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The requirements regarding issues like tax or importing your car depend on how long you will stay in Denmark and on your citizenship. If you have any questions regarding registration and paperwork, please contact your local Citizen Service Centre or International Citizen Service in Copenhagen.
As a citizen of a Nordic country, you have the right to reside, study and work in Denmark without permission. You are allowed to register in the CPR if you wish to stay for more than three months. You are obligated to register in the CPR if you want to stay for more than six months.
If your stay in Denmark lasts more than 3 months, you must apply for a registration certificate no later than 3 months following your entry. You may submit your application personally to the State Administration. You may also send your application by ordinary post or e-mail (before or after you move to Denmark). Alternatively, you can apply via a Danish representation in your home country.
You must be granted a work and residence permit from the Danish Immigration Service before you start working in Denmark. You must submit your application through a Danish representation in your home country before travelling to Denmark. If you are going to study in Denmark, your educational institution begins the application process.
You need to register in person with Citizen Service or International Citizen Service in order to obtain a CPR number that ensures you free healthcare services in Denmark.
When registering with Citizen Service or International Citizen Service, you must also choose a general practitioner. After approximately 14 days, you will receive your health insurance card that contains your CPR number and your general practitioner’s contact information.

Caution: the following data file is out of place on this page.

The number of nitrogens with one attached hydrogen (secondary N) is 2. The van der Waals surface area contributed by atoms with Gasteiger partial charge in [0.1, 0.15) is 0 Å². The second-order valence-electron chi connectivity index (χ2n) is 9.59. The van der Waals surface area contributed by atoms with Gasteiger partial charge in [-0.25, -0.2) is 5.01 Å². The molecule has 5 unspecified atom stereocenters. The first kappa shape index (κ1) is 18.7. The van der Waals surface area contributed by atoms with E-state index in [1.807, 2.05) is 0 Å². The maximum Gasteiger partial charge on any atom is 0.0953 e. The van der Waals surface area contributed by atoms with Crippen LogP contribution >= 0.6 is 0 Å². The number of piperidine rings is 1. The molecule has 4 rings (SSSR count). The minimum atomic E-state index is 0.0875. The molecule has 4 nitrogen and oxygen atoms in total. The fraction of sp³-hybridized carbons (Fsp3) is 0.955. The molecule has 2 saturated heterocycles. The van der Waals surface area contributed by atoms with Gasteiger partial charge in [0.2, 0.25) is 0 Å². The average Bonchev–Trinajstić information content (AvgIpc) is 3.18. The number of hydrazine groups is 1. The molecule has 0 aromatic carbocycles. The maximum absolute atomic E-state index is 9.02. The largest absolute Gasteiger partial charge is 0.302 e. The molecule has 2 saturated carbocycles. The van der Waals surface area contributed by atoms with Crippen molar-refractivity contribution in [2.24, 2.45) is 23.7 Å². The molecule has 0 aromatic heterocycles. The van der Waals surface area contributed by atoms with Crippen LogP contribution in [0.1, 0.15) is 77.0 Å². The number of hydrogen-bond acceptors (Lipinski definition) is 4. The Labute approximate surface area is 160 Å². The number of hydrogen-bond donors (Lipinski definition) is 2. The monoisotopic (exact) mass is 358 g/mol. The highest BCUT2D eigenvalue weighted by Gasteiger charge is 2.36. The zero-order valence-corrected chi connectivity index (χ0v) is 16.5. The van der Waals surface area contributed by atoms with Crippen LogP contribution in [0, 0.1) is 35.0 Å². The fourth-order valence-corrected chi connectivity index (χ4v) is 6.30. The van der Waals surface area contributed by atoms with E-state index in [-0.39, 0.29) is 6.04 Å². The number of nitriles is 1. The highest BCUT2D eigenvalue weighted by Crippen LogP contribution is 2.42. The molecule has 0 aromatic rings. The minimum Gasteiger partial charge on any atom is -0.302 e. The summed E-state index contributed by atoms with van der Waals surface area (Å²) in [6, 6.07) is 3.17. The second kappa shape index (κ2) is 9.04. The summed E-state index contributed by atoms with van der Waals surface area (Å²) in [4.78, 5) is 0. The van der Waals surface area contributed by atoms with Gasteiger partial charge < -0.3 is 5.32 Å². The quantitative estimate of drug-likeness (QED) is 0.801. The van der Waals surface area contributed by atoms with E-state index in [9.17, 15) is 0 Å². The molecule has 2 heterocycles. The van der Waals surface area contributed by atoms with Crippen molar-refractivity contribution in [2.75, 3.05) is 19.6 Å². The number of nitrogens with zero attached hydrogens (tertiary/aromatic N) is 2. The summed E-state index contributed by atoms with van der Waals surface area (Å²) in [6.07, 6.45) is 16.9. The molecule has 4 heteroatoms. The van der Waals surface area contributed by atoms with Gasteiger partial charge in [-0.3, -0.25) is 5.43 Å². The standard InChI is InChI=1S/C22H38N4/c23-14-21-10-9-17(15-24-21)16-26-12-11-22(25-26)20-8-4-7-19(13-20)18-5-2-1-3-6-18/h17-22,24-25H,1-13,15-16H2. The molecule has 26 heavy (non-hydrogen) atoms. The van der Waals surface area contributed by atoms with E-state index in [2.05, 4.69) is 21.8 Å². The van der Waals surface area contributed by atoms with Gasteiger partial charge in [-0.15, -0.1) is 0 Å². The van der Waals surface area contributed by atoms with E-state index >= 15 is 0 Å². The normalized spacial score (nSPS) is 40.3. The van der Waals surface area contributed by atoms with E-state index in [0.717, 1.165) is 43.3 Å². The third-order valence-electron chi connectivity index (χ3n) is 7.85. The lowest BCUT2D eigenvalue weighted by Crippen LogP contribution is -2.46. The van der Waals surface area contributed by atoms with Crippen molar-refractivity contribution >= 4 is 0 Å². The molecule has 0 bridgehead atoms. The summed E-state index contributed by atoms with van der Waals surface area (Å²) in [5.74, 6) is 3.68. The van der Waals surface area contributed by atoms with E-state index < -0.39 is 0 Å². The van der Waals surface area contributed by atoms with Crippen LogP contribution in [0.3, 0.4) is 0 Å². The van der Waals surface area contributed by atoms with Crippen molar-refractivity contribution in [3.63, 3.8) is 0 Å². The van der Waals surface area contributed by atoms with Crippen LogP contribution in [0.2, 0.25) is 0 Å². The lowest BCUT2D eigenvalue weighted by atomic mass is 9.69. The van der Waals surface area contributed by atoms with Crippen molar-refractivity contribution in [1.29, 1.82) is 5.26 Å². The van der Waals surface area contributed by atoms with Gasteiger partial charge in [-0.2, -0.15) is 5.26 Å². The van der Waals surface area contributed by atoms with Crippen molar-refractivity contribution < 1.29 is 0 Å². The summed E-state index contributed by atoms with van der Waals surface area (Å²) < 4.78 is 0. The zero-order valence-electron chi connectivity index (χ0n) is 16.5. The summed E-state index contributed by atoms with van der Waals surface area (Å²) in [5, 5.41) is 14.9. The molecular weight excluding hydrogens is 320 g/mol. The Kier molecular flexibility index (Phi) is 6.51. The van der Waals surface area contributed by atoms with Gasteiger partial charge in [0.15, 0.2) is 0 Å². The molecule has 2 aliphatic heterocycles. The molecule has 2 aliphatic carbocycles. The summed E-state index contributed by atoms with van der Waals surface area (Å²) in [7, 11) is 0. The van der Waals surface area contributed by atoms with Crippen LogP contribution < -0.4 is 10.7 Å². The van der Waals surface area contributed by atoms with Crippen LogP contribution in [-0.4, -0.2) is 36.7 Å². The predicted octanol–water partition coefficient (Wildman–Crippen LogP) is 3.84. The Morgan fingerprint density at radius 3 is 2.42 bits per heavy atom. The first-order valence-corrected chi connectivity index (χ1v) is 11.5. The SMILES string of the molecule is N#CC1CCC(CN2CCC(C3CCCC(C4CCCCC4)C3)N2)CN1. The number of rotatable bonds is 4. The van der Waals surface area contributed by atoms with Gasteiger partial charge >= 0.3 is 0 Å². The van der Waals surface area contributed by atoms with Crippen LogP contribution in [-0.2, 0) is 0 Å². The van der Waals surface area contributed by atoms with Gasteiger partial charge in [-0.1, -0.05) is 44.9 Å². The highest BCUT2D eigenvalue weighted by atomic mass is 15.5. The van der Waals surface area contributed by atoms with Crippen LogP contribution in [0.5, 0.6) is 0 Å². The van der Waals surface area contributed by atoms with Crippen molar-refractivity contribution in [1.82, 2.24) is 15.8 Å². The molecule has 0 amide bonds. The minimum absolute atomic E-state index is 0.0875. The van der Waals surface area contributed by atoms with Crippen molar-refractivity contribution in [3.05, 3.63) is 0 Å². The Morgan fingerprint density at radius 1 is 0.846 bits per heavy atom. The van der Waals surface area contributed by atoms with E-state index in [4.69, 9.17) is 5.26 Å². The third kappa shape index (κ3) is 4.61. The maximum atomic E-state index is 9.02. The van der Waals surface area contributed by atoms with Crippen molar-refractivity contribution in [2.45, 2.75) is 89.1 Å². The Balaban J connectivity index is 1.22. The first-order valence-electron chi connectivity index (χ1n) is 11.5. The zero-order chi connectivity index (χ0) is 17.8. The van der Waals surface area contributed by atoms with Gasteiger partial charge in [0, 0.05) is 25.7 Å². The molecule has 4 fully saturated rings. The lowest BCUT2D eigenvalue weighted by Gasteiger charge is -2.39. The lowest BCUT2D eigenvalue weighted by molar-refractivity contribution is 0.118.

When you work in Denmark, you must pay tax on your income to the Danish state. These taxes pay for the Danish welfare system, including child care, education, elderly care, and access to doctors and hospitals. The Danish tax authority is called SKAT and means tax in Danish.
You must contact SKAT in order to retrieve a tax card. At their webpage you will find extensive information in English about how to get a tax card and how to manage your tax affairs, including how to check and report any changes or additions to your preliminary income assessment. You can also apply for a tax card at International Citizen Service and get further guidance on taxes.
Using SKAT’s E-tax (TastSelv) service, you can manage your tax affairs when it is convenient for you.
Please note that SKAT has a special tax scheme for researchers and key employers recruited from abroad.
Once you have your CPR number, you can open a bank account. When working in Denmark, it is necessary to have a bank account. You will need to receive your salary as well as other supplements from the municipality, such as child benefit or pensions.
All banks offer personal advice in the normal opening hours. Most banks are open from 9:30 am to 4 pm from Monday to Friday and until 6 pm on Thursdays.
When setting up an account, contact a bank in person, and bring with you:
Your bank will issue a cash card for cash withdrawal and paying in shops. You will be sent a PIN code that you will need in order til use the card at cash point machines and shops. Some places will require a signature instead of a PIN code.
Ask your bank to make the account your NemKonto. Remember to inform the payroll department of your bank account number